|author||Peter Hutterer <firstname.lastname@example.org>||2015-06-26 09:07:24 +1000|
|committer||Peter Hutterer <email@example.com>||2015-07-02 13:03:43 +1000|
Drop motion normalization of unaccelerated deltas
This simply doesn't work for low-dpi mice. Normalizing a 400dpi mouse to a 1000dpi mouse forces a minimum movement of 2.5 units and the resulting pixel jumps. It is impossible for the caller to detect whether the jump was caused by a single motion or multiple motion events. This is technically an API break, but not really. The accelerated data was already relatively meaningless, even if normalized as the data did not correspond predictably to any input motion (unless you know the implementation acceleration function in the caller). So we can drop the mention from there without expecting any ill effects in the caller. The unaccelerated data was useless for low-dpi mice and could only be used to measure the physical distance of the mouse movement - something not used in any caller we're aware of (if needed, we can add that functionality as a separate call). Dropping motion normalization for unaccelerated deltas also restores true dpi capabilities to users of that API, mostly games that want to make use of high-dpi mice. This is a simplified patch, the normalization is still in place for most of libinput, it merely carries the original coordinates in the event itself. In the case of touchpads, the coordinates are unnormalized into the x-axis coordinate space as per the documentation. Signed-off-by: Peter Hutterer <firstname.lastname@example.org> Reviewed-by: Hans de Goede <email@example.com>
Diffstat (limited to 'doc')
1 files changed, 27 insertions, 4 deletions
diff --git a/doc/normalization-of-relative-motion.dox b/doc/normalization-of-relative-motion.dox
index aaa1735f..dd5d39b3 100644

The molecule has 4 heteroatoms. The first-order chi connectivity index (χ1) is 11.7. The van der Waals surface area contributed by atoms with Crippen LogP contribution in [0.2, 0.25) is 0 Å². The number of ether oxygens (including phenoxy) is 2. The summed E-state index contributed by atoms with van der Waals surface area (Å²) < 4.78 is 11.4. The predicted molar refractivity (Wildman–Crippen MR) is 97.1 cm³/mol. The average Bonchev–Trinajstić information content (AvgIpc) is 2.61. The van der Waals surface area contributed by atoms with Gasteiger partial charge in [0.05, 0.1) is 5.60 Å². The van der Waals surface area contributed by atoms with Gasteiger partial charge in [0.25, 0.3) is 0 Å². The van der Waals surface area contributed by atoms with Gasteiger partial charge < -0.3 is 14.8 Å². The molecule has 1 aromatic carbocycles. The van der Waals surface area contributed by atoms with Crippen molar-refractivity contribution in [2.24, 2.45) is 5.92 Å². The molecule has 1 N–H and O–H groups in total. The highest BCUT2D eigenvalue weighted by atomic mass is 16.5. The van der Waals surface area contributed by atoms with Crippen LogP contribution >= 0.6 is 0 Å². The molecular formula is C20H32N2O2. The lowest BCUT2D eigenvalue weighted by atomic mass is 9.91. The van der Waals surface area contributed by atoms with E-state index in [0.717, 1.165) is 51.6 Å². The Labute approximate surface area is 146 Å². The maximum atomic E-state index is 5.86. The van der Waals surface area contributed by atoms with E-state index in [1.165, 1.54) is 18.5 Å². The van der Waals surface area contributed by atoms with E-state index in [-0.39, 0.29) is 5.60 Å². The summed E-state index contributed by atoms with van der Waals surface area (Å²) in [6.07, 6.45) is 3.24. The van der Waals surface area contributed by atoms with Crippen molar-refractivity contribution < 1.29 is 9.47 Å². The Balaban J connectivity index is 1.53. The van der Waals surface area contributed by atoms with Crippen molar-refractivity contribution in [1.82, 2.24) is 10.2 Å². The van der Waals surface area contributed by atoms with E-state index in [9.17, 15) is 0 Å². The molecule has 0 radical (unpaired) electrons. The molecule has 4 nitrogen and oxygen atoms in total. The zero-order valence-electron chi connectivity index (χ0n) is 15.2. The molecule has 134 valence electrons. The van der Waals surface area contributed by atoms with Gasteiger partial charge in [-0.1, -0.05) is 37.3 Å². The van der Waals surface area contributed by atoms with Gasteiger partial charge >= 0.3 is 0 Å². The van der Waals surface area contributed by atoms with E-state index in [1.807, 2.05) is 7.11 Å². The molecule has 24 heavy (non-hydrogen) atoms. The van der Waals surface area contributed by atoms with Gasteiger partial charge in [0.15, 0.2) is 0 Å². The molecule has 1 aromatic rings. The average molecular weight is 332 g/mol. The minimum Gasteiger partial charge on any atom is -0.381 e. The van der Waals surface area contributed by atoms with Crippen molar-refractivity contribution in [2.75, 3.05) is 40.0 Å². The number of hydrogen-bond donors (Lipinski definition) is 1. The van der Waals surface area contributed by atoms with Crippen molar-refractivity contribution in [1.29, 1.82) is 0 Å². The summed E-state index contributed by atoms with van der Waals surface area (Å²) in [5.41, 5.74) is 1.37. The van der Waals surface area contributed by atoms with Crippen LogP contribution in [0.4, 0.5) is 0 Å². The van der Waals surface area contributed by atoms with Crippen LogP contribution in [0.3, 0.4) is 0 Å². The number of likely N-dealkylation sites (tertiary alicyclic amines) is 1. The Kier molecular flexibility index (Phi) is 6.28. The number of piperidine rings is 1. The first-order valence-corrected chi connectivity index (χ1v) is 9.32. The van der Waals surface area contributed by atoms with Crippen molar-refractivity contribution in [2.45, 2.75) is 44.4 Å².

@@ -12,10 +12,33 @@ physical movement or 10 millimeters, depending on the sensor. This
affects pointer acceleration in libinput and interpretation of relative
coordinates in callers.
-libinput normalizes all relative input to a physical resolution of
-1000dpi, the same delta from two different devices thus represents the
-same physical movement of those two devices (within sensor error
+libinput does partial normalization of relative input. For devices with a
+resolution of 1000dpi and higher, motion events are normalized to a default
+of 1000dpi before pointer acceleration is applied. As a result, devices with
+1000dpi and above feel the same.
+Devices below 1000dpi are not normalized (normalization of a 1-device unit
+movement on a 400dpi mouse would cause a 2.5 pixel movement). Instead,
+libinput applies a dpi-dependent acceleration function. At low speeds, a
+1-device unit movement usually translates into a 1-pixel movements. As the
+movement speed increases, acceleration is applied - at high speeds a low-dpi
+device will roughly feel the same as a higher-dpi mouse.
+This normalization only applies to accelerated coordinates, unaccelerated
+coordiantes are left in device-units. It is up to the caller to interpret
+those coordinates correctly.
+@section Normalization of touchpad coordinates
+Touchpads may have a different resolution for the horizontal and vertical
+axis. Interpreting coordinates from the touchpad without taking resolutino
+into account results in uneven motion.
+libinput scales unaccelerated touchpad motion do the resolution of the
+touchpad's x axis, i.e. the unaccelerated value for the y axis is:
+ y = (x / resolution_x) * resolution_y
+@section Setting custom DPI settings
Devices usually do not advertise their resolution and libinput relies on
the udev property <b>MOUSE_DPI</b> for this information. This property is usually